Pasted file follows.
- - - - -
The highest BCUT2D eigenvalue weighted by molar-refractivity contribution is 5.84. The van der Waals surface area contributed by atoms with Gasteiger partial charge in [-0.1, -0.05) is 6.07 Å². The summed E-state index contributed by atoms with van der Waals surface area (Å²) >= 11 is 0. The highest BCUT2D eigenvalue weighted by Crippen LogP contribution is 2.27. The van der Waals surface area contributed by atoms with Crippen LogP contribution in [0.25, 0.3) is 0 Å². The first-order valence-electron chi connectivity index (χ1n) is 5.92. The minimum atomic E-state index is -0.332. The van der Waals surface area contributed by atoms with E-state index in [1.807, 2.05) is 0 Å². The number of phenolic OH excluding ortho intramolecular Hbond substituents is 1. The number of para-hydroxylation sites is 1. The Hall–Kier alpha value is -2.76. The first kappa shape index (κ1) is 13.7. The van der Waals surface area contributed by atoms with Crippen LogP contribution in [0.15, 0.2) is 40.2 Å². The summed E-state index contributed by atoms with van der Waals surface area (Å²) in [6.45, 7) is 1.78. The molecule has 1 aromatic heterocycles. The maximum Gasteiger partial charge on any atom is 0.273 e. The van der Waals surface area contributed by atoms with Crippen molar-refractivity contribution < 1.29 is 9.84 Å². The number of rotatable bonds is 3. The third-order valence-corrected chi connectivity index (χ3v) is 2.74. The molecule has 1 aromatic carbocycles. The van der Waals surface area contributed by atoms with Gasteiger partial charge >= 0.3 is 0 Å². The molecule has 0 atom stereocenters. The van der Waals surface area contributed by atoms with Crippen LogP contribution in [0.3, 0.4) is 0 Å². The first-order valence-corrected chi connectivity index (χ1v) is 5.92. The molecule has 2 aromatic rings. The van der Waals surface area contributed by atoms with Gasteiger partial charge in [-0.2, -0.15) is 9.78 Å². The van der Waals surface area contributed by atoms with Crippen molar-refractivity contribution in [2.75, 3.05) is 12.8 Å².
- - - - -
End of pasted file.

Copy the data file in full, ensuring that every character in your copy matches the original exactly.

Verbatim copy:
The highest BCUT2D eigenvalue weighted by molar-refractivity contribution is 5.84. The van der Waals surface area contributed by atoms with Gasteiger partial charge in [-0.1, -0.05) is 6.07 Å². The summed E-state index contributed by atoms with van der Waals surface area (Å²) >= 11 is 0. The highest BCUT2D eigenvalue weighted by Crippen LogP contribution is 2.27. The van der Waals surface area contributed by atoms with Crippen LogP contribution in [0.25, 0.3) is 0 Å². The first-order valence-electron chi connectivity index (χ1n) is 5.92. The minimum atomic E-state index is -0.332. The van der Waals surface area contributed by atoms with E-state index in [1.807, 2.05) is 0 Å². The number of phenolic OH excluding ortho intramolecular Hbond substituents is 1. The number of para-hydroxylation sites is 1. The Hall–Kier alpha value is -2.76. The first kappa shape index (κ1) is 13.7. The van der Waals surface area contributed by atoms with Crippen LogP contribution in [0.15, 0.2) is 40.2 Å². The summed E-state index contributed by atoms with van der Waals surface area (Å²) in [6.45, 7) is 1.78. The molecule has 1 aromatic heterocycles. The maximum Gasteiger partial charge on any atom is 0.273 e. The van der Waals surface area contributed by atoms with Crippen molar-refractivity contribution < 1.29 is 9.84 Å². The number of rotatable bonds is 3. The third-order valence-corrected chi connectivity index (χ3v) is 2.74. The molecule has 1 aromatic carbocycles. The van der Waals surface area contributed by atoms with Gasteiger partial charge >= 0.3 is 0 Å². The molecule has 0 atom stereocenters. The van der Waals surface area contributed by atoms with Crippen LogP contribution in [0.3, 0.4) is 0 Å². The first-order valence-corrected chi connectivity index (χ1v) is 5.92. The molecule has 2 aromatic rings. The van der Waals surface area contributed by atoms with Gasteiger partial charge in [-0.2, -0.15) is 9.78 Å². The van der Waals surface area contributed by atoms with Crippen molar-refractivity contribution in [2.75, 3.05) is 12.8 Å².